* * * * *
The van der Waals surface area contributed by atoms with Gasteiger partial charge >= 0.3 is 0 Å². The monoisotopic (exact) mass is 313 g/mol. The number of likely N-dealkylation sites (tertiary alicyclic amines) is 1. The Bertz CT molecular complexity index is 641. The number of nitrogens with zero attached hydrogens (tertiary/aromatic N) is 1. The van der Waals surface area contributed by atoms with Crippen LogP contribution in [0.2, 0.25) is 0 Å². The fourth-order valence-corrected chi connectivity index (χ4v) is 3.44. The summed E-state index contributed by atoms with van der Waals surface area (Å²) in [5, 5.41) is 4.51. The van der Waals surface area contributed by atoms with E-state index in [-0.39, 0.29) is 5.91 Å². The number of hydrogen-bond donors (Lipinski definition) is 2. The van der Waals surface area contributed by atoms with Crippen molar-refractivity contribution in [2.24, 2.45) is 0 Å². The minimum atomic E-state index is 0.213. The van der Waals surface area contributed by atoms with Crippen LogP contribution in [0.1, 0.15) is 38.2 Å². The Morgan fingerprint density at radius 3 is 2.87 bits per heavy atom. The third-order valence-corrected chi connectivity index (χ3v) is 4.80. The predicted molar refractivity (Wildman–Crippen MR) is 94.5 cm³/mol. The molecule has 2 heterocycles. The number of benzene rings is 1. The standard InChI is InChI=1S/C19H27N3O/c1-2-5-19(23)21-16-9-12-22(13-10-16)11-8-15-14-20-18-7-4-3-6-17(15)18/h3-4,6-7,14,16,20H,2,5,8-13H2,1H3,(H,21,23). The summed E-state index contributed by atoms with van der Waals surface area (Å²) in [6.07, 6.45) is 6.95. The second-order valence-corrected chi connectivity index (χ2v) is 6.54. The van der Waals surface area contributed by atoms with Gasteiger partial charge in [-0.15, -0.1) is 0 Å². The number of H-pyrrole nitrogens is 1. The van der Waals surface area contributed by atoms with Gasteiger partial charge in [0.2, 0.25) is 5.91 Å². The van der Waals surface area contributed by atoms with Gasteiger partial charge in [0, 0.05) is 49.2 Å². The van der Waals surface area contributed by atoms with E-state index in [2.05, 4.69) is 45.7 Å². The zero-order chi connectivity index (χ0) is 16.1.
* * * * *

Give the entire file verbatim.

The van der Waals surface area contributed by atoms with Gasteiger partial charge >= 0.3 is 0 Å². The monoisotopic (exact) mass is 313 g/mol. The number of likely N-dealkylation sites (tertiary alicyclic amines) is 1. The Bertz CT molecular complexity index is 641. The number of nitrogens with zero attached hydrogens (tertiary/aromatic N) is 1. The van der Waals surface area contributed by atoms with Crippen LogP contribution in [0.2, 0.25) is 0 Å². The fourth-order valence-corrected chi connectivity index (χ4v) is 3.44. The summed E-state index contributed by atoms with van der Waals surface area (Å²) in [5, 5.41) is 4.51. The van der Waals surface area contributed by atoms with E-state index in [-0.39, 0.29) is 5.91 Å². The number of hydrogen-bond donors (Lipinski definition) is 2. The van der Waals surface area contributed by atoms with Crippen molar-refractivity contribution in [2.24, 2.45) is 0 Å². The minimum atomic E-state index is 0.213. The van der Waals surface area contributed by atoms with Crippen LogP contribution in [0.1, 0.15) is 38.2 Å². The Morgan fingerprint density at radius 3 is 2.87 bits per heavy atom. The third-order valence-corrected chi connectivity index (χ3v) is 4.80. The predicted molar refractivity (Wildman–Crippen MR) is 94.5 cm³/mol. The molecule has 2 heterocycles. The number of benzene rings is 1. The standard InChI is InChI=1S/C19H27N3O/c1-2-5-19(23)21-16-9-12-22(13-10-16)11-8-15-14-20-18-7-4-3-6-17(15)18/h3-4,6-7,14,16,20H,2,5,8-13H2,1H3,(H,21,23). The summed E-state index contributed by atoms with van der Waals surface area (Å²) in [6.07, 6.45) is 6.95. The second-order valence-corrected chi connectivity index (χ2v) is 6.54. The van der Waals surface area contributed by atoms with Gasteiger partial charge in [-0.15, -0.1) is 0 Å². The number of H-pyrrole nitrogens is 1. The van der Waals surface area contributed by atoms with Gasteiger partial charge in [0.2, 0.25) is 5.91 Å². The van der Waals surface area contributed by atoms with Gasteiger partial charge in [0, 0.05) is 49.2 Å². The van der Waals surface area contributed by atoms with E-state index in [2.05, 4.69) is 45.7 Å². The zero-order chi connectivity index (χ0) is 16.1.